For nearly two hundred years, a fragment of the journal of John Maley, an obscure explorer on the American frontier, resided at Yale University and was treated with some skepticism by historians. It was only in 2012, when the first half of the manuscript turned up at a barn sale in Pennsylvania and was acquired by Southern Methodist University’s DeGolyer Library, that the full story of Maley’s travels could be pieced together. Wanderer on the American Frontier makes the complete journal available for the first time, allowing readers to follow a contemporary of Lewis and Clark on his journey through the Ohio, Mississippi, and Red River valleys, and to reassess the account’s authenticity.
Between 1808 and 1813, Maley covered more than 16,000 miles through thirteen present-day states. Much of that travel took him beyond the fringes of civilization, and his journal offers some of the earliest descriptions of the Ozark Plateau, the Ouachita Mountains, and the upper reaches of the Red River. His account also provides a firsthand look at life on the frontier in the tumultuous years following the Louisiana Purchase. Editor F. Andrew Dowdy has carefully retraced Maley’s steps and, with extensive use of maps, has reconciled some of the journal’s more confusing passages to give readers clear modern-day reference points. Numerous annotations and appendices provide necessary historical context, from the link between Maley’s 1809 Indiana copper exploration and the Treaty of Fort Wayne, to the ways his 1811 foray into Spanish Texas presaged further filibusters there during the Mexican War for Independence.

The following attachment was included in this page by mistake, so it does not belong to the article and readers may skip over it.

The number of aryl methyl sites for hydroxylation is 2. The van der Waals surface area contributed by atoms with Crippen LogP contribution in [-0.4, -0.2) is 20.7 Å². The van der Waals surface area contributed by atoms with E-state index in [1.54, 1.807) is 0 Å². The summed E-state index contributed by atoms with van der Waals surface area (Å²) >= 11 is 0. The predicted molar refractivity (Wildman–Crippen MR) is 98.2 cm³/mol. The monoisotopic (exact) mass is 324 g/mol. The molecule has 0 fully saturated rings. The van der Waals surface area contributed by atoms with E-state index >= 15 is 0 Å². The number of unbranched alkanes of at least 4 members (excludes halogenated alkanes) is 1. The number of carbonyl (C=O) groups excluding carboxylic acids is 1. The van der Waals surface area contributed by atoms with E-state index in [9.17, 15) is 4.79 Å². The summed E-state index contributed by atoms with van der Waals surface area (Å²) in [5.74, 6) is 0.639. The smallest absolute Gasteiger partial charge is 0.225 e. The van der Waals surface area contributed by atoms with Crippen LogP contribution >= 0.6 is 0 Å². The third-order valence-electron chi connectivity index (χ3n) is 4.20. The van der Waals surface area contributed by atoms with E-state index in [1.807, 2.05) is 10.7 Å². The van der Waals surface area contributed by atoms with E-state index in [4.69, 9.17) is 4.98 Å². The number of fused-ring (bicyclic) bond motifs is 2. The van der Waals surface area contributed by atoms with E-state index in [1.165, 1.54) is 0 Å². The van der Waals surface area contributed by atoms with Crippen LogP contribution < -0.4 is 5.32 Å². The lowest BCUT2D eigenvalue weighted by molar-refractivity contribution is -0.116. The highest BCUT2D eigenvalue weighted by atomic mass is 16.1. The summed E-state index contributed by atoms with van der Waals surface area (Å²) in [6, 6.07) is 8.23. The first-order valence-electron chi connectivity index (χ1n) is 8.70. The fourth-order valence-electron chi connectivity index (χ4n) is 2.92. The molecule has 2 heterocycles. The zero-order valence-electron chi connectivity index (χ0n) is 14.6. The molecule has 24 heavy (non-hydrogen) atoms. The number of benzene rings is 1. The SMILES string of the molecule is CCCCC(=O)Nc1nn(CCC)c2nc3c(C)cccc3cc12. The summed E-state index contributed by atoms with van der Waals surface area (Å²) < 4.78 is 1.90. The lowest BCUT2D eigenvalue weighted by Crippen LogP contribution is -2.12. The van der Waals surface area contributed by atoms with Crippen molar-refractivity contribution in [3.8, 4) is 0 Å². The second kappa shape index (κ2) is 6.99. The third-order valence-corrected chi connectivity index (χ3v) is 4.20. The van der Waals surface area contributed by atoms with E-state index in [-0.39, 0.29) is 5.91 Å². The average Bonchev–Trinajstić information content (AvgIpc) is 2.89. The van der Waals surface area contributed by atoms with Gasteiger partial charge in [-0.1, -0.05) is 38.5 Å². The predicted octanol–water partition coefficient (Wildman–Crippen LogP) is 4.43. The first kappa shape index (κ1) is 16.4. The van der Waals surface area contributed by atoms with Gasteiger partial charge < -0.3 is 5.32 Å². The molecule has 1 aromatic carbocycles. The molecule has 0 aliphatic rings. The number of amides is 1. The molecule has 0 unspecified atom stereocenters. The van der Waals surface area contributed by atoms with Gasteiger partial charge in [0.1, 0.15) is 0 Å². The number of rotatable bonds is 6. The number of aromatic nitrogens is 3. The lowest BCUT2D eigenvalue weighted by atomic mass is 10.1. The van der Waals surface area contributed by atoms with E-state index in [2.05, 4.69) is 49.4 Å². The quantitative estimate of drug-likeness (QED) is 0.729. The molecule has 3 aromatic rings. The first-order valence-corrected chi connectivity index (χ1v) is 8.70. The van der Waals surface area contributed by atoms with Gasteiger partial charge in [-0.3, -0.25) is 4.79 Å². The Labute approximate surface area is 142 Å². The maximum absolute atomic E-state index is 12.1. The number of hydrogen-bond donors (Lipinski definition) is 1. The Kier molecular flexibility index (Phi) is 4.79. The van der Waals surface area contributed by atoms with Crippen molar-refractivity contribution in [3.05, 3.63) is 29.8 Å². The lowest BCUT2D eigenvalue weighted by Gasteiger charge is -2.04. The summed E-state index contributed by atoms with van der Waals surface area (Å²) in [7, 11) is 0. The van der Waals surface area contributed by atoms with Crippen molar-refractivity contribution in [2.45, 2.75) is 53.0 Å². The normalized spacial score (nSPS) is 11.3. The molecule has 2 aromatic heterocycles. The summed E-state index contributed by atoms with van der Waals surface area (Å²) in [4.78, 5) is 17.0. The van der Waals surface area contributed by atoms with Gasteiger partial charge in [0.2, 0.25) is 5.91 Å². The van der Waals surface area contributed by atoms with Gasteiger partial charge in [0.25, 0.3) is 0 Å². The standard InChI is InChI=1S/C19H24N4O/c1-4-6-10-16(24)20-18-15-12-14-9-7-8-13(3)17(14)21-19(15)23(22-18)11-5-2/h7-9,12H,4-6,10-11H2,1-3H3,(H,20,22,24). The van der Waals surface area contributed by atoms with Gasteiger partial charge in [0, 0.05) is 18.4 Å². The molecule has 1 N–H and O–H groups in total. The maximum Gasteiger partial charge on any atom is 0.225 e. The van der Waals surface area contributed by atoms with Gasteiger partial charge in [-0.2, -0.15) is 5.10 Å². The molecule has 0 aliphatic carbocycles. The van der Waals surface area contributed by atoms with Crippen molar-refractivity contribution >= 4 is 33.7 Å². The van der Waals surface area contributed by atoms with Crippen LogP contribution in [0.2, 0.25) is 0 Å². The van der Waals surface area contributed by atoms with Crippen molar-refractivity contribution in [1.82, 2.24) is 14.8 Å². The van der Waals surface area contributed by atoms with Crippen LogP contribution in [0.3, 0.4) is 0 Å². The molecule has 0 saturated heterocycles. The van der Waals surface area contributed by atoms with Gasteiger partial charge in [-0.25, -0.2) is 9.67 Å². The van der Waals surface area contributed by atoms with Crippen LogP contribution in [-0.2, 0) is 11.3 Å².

The fascinating tale of one of the wider-ranging explorers in American history, Wanderer on the American Frontier is an invaluable resource that provides a unique window on the West in the early nineteenth century.